There’s a meme that has been going around. The idea that they are trying to capture is that someone is acting extraordinarily rude and wants to see the manager instantly. If your name is Karen, I first of all apologize to you. I love you. It is nothing against you personally. The meme is basically suggesting that you don’t act like a Karen. There is actually a researcher who studies memes. She describes a Karen as the following, and I want you to think about the Gospel as you hear this. She says the characteristics of a Karen are entitlement, selfishness and a downright desire to complain. A Karen demands that the world exists according to her standards with little regard for others. She is willing to demean others to achieve her end. Karen sees no one as an individual. That feeling of entitlement is what makes her undeniably a Karen.
These memes videotape somebody that is really, really ripping into somebody. It might be a lady in a supermarket grilling the manager, somebody at a restaurant who is yelling at the manager or demands to see the supervisor. She just tears that person apart. She just can’t wait to get to them. This video is then put up on the Internet for everybody to see. People will actually say in the background, ”Hey, Karen, how are you?“ while she is screaming.
I was with a friend a couple weeks ago, and we were at a restaurant. She is kind of a Karen. I love her dearly, but she is kind of a Karen. My friend asked to see the manager over something that happened. It was bad service. She asked to see the manager, and she just lays into the manager. I am just sitting there because I’m a priest. I’m thinking about what I could say or what could I do. I didn’t know. As she is screaming, I realized that someone took out their phone and was videotaping her. I got a panicked feeling inside because I was worried about the possibility that this could become viral. I remember wondering if I should I go over and stop this, or would it be scarier if a guy went over there. I am going back and forth about what I should do. I didn’t know, and I just froze. I just watched the scene unfold before me.
It wasn’t until after we were done and were walking away that I realized she was being a Karen. I thought she was being a Karen, and I didn’t do anything. I just watched it happen and stood there. It only got to me because I realized somebody was videotaping. That is what made me realize what was going on. This behavior that was happening was not appropriate. No one wants to be screamed at and grilled outright. I remember working at McDonald’s as a kid and people would just tear you apart for something over the drive through that you did not do. I worked at a gas station, and I realized how person after person was so mean. I realized that it’s my duty to say something. I remember pulling my friend aside and saying to her, “You probably shouldn’t have. Do you realize that was being videotaped? What would happen if that went viral? People would probably begin sending nasty emails or torching your house or who knows what would happen.” She didn’t have a mask on either, so it was even worse because she was right up in his face.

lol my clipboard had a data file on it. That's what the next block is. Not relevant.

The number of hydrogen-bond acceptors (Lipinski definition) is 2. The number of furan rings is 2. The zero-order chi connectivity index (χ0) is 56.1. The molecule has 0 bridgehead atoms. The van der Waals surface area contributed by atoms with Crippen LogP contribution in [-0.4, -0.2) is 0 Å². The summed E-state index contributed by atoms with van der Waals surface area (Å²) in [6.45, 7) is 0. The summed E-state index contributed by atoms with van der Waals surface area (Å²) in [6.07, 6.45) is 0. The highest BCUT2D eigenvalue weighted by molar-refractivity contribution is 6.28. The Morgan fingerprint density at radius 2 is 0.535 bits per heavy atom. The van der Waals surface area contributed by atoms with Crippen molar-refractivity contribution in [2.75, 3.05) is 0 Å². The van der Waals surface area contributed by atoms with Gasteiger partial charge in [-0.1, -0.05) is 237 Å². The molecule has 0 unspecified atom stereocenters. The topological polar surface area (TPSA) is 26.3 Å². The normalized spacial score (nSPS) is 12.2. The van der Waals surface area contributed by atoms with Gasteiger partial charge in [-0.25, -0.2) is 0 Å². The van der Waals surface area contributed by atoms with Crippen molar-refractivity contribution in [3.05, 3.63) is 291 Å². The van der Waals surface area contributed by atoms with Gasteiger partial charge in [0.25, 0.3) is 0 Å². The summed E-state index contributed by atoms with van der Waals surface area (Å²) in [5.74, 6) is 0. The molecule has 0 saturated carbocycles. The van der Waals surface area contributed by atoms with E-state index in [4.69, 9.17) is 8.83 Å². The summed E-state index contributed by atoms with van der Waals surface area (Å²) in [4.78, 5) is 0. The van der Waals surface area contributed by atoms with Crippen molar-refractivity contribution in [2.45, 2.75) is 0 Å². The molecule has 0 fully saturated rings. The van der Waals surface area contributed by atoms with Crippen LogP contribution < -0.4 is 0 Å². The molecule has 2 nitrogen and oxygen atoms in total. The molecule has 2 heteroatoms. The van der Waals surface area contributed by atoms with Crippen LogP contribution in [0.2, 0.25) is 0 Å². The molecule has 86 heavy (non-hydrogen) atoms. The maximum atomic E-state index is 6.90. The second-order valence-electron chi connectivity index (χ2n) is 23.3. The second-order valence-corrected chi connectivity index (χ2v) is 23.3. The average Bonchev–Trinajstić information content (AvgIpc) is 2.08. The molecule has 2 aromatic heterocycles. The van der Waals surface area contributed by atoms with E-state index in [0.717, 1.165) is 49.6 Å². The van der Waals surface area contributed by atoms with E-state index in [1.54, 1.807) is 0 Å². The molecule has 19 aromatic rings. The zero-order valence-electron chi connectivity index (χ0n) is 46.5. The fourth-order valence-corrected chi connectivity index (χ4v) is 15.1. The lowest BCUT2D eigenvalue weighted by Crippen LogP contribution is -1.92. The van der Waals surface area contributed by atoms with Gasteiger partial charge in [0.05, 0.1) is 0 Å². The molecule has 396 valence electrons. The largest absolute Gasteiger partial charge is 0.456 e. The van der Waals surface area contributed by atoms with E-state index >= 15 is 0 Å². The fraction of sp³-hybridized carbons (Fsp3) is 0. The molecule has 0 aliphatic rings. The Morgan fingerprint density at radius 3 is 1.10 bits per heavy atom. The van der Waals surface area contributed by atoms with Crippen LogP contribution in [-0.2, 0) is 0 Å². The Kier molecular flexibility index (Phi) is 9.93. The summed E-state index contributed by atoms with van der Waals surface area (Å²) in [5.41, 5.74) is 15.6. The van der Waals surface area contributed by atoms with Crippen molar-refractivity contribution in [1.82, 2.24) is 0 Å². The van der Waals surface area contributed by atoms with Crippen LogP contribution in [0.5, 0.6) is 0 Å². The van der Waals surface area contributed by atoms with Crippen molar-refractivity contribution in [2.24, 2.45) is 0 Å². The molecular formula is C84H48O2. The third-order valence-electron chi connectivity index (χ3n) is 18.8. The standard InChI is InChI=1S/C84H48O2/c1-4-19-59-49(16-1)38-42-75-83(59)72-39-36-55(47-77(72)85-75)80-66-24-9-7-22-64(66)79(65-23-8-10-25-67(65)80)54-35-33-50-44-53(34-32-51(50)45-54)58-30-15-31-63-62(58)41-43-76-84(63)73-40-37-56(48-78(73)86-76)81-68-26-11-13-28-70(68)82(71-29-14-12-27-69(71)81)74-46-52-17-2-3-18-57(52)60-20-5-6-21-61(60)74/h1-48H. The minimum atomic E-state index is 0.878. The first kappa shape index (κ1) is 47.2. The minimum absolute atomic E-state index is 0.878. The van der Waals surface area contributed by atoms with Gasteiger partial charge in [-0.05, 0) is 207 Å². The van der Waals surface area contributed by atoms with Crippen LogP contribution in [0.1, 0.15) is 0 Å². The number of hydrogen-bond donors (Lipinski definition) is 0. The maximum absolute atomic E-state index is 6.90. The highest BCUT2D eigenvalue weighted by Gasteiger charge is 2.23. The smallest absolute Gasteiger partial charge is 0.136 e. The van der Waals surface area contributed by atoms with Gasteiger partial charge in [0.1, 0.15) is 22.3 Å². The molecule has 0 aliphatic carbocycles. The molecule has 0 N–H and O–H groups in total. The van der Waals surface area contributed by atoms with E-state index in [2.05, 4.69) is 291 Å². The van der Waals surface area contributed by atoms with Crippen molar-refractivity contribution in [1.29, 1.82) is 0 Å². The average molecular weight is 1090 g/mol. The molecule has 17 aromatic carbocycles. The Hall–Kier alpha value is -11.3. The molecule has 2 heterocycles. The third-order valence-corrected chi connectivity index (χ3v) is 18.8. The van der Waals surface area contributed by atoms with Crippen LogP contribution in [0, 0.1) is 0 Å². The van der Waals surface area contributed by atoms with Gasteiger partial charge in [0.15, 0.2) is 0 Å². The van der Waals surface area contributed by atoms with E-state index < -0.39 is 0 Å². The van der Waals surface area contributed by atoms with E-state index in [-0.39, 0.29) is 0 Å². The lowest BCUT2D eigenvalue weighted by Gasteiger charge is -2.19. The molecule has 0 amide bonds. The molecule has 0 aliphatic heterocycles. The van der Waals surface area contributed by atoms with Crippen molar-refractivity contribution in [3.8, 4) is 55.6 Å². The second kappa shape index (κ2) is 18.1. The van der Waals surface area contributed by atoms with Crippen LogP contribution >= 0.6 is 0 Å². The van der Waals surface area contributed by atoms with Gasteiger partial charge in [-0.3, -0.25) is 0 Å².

But in reality, everything we do is seen before God. Everything we do is viral before God. God sees everything that we do. When we catch others doing something wrong, it is so important that we actually intervene or try to correct the person. This is where I will talk about the Gospel. One of the laws or commands of our the Church is to correct people. It is called fraternal correction. It is a long-time tradition of the Church. We are to correct our brothers and sisters. But that’s tough, right? It is tough to do. Even in that moment, it was tough for me.
If you really like that person, it is even harder because you’re afraid they might get mad at you.
Jesus said that we are supposed to do it. We are not supposed to be a Karen either. This means we are not supposed to go directly to the manager. We are supposed to deal with the person right in front of us. I love to review this Gospel because so often I think we forget about it, and it is good for us to hear it every once in a while. If your brother sins against you, what is the first thing you do? You go to your brother. You don’t go to your spouse. You don’t go to your friends. You don’t go to your parents. You don’t go to your children. You don’t talk about anybody. Don’t say one bad thing about that person. Go first to your brother. That’s a huge step right there, isn’t it? What do we usually do when someone else upsets up us? Usually we vent. We go to somebody else, and we vent about how mad we are about that person.